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November 22, 2000

Faculty member encourages boycott over ads

Rory A. Cooper has a message for Nike's advertising department: Just Don't Do It Anymore.

Cooper, chairperson and professor of rehabilitation science and technology at Pitt, is urging a boycott of Nike products in response to a recent Nike advertisement calling people with spinal cord injuries "drooling" and "misshapen."

A print ad touting Nike's Air Dri-Goat trail running shoe read, in part: "Right about now you're probably asking yourself, 'How can a trail running shoe with an outer sole designed like a goat's hoof help me avoid compressing my spinal cord into a Slinky on the side of some unsuspecting conifer, thereby rendering me a drooling, misshapen non-extreme-running husk of my former self, forced to roam the earth in a motorized wheelchair with my name embossed on one of those cute little license plates you get at carnivals or state fairs, fastened to the back?'"

After receiving some 600 complaints within two days of the advertisement's publication, Nike pulled the ad. Nike and its advertising agency issued apologies — the wording of which drew further scorn and ridicule from disabilities-rights organizations.

Cooper, an internationally recognized expert on wheelchair design and mobility research, and a wheelchair athlete who's won medals at the 1988 Paralympics in South Korea and other major competitions, said: "The Nike advertisement was extremely offensive and demonstrates a high degree of ignorance about people with disabilities. Unfortunately, the apologies by both Nike and their advertising agency only further illustrate their insensitivity to the issues of importance to people with disabilities and their families."

Nike's original apology appeared in an Oct. 24 press release. It concluded with the sentence: "A former Nike president, Bob Woodell, suffered a spinal cord injury and is confined to a wheelchair, and we have a Disabled Employee Network."

If Nike had an effective disabled employee network, critics said, the company would have known better than to use the insulting phrase, "confined to a wheelchair." (The Associated Press Stylebook and Libel Manual cautions, "Do not use 'confined' to a wheelchair.") Critics also objected to the "some of our best friends have spinal injuries" tone of Nike's statement.

An Oct. 25 apology by Dan Wieden, co-founder and CEO of Nike's advertising agency Wieden & Kennedy, stated: "We have hurt a group of people for whom we have enormous admiration. These are men and women who demonstrate more courage in a single day than most of us will in our lifetime; who accomplish more, inspire more, and have far more reasons to be proud."

New Mobility magazine columnist Bob Vogel sneered: "Wieden's condescending apology did more damage than the ad itself by perpetuating the sorry old stereotype that you have to be 'courageous and inspirational' to live with a disability."

Nike has since issued a new apology on the web site: "Down to a man and woman, every Nike employee is personally embarrassed by this ad and we vow to learn from this mistake and grow both personally and professionally."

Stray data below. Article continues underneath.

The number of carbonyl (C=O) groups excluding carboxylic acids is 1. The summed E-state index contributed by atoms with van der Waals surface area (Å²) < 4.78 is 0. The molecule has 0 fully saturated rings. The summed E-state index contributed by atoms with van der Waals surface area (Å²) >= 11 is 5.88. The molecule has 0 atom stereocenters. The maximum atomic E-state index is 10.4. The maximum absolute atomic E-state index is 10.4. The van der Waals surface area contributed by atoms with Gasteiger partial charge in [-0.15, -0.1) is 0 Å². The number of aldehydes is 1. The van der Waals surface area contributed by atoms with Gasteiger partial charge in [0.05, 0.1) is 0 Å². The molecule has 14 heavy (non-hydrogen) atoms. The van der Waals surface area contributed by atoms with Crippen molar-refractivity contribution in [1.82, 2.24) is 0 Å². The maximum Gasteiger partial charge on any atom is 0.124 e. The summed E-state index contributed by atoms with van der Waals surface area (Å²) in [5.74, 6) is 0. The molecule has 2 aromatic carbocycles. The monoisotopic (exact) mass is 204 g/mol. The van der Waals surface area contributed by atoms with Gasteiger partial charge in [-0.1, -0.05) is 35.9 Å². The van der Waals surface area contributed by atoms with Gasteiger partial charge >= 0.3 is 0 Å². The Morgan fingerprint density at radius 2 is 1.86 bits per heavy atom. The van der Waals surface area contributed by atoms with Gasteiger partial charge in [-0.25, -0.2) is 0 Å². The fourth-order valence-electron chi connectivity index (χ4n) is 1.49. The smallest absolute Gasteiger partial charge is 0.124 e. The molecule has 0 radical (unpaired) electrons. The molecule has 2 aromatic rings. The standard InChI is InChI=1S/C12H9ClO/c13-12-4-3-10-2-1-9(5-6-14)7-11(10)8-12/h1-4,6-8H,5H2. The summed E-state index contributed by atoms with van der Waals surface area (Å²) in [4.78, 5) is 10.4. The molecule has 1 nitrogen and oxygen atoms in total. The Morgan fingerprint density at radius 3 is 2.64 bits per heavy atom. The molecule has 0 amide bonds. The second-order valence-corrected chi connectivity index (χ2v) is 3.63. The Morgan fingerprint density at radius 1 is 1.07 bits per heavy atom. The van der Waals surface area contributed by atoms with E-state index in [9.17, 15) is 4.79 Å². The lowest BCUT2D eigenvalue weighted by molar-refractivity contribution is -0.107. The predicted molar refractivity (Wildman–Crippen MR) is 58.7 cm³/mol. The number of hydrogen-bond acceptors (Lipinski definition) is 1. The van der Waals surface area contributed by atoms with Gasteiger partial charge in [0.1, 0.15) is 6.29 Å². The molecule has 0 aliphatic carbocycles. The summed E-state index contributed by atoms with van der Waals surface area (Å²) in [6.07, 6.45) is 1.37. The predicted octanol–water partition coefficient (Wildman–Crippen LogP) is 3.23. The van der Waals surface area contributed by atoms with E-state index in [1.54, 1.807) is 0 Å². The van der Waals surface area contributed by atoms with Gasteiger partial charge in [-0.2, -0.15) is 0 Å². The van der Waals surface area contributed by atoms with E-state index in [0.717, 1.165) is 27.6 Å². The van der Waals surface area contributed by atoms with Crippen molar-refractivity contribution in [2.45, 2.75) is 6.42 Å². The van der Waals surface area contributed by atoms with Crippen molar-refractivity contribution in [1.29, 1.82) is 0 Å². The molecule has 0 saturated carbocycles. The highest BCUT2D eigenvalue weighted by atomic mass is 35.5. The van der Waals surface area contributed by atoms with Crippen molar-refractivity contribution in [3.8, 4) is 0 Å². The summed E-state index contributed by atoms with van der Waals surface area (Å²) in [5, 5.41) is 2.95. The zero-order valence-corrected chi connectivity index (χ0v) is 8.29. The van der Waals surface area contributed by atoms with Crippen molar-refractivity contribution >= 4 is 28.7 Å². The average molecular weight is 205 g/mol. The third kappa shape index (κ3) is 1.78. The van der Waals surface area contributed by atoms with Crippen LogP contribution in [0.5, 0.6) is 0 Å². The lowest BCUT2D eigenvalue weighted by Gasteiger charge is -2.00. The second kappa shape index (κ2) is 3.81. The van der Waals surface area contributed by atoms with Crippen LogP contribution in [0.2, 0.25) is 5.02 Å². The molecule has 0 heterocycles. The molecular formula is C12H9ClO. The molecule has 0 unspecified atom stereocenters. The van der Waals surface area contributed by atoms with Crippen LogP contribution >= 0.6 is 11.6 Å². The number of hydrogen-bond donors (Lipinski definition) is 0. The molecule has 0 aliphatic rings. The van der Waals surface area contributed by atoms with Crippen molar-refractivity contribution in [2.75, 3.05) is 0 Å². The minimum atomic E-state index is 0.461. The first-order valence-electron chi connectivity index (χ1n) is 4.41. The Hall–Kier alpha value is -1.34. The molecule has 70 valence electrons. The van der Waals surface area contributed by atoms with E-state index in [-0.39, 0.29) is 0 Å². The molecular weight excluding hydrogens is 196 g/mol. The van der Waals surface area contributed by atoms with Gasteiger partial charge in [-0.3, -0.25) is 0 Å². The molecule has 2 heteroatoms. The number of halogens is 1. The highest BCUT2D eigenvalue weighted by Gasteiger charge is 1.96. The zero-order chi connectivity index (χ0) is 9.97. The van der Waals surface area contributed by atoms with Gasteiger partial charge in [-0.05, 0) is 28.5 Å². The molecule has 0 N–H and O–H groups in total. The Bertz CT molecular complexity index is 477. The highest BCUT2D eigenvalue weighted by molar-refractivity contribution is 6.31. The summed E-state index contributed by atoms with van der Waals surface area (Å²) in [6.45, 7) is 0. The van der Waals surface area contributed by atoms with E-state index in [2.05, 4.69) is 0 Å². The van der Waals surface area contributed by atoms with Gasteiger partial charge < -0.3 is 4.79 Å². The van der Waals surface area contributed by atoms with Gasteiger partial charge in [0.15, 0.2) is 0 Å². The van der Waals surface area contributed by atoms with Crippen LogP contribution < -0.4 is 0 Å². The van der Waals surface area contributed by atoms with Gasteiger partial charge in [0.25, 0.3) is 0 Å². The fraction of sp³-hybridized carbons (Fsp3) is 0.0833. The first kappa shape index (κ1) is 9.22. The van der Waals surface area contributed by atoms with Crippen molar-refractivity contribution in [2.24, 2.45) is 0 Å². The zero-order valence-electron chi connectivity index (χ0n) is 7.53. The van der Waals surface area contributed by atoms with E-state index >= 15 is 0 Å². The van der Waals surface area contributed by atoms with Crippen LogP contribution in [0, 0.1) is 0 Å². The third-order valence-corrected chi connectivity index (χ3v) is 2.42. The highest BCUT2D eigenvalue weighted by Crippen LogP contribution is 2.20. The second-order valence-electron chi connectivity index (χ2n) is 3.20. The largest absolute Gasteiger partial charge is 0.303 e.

Cooper dismissed this apology, too, citing Nike's track record of running controversial ads with subsequent apologies.

In 1999, a Nike TV ad showed children in-line skating alongside trains. After viewers complained that children might try to imitate that stunt, Nike pulled the ad. During the Olympics, another Nike TV ad parodied the "Texas Chain Saw Massacre" by showing runner Suzy Hamilton outsprinting a masked man wielding a chainsaw. NBC-TV withdrew that ad following complaints, and Nike again apologized.

"I think these ads are meant to be offensive," Cooper said. "There's a pattern here: You run an offensive ad that generates controversy and a lot of free publicity, then you stop running the ad and issue an apology."

But why risk boycotts and negative publicity?

"Nike wants to promote a bad-boy image," Cooper suggested. "They think that being the baddest shoe company or having the worst 'attitude' or whatever is what sells the most shoes. They seem to think that the people buying their products share that mentality.

"We need to show that there are a lot of other people buying Nike products, that many of these people find Nike's behavior to be unacceptable, and that Nike needs to reconsider its approach to advertising."

Cooper said he would accept an apology for Nike's Air Dri-Goat advertisement if Nike ran it in the same public forum as the original ad. The Air Dri-Goat ad appeared in 11 outdoor magazines with a combined circulation of 2.1 million.

"Nike could afford to take out full-page ads, apologizing and saying 'We're turning over a new leaf and taking a more positive approach to our advertising," Cooper argued. "But instead, they're burying their apologies on their web site or in the form of letters to the editor, which don't cost Nike anything and which may or may not get published."

To promote a boycott of Nike, Cooper has done media interviews and written articles for magazines catering to people with disabilities and their families. He's also lobbied organizations representing people with disabilities as well as professional societies such as the American Academy of Physical Medicine and Rehabilitation.

— Bruce Steele

Filed under: Feature,Volume 33 Issue 7

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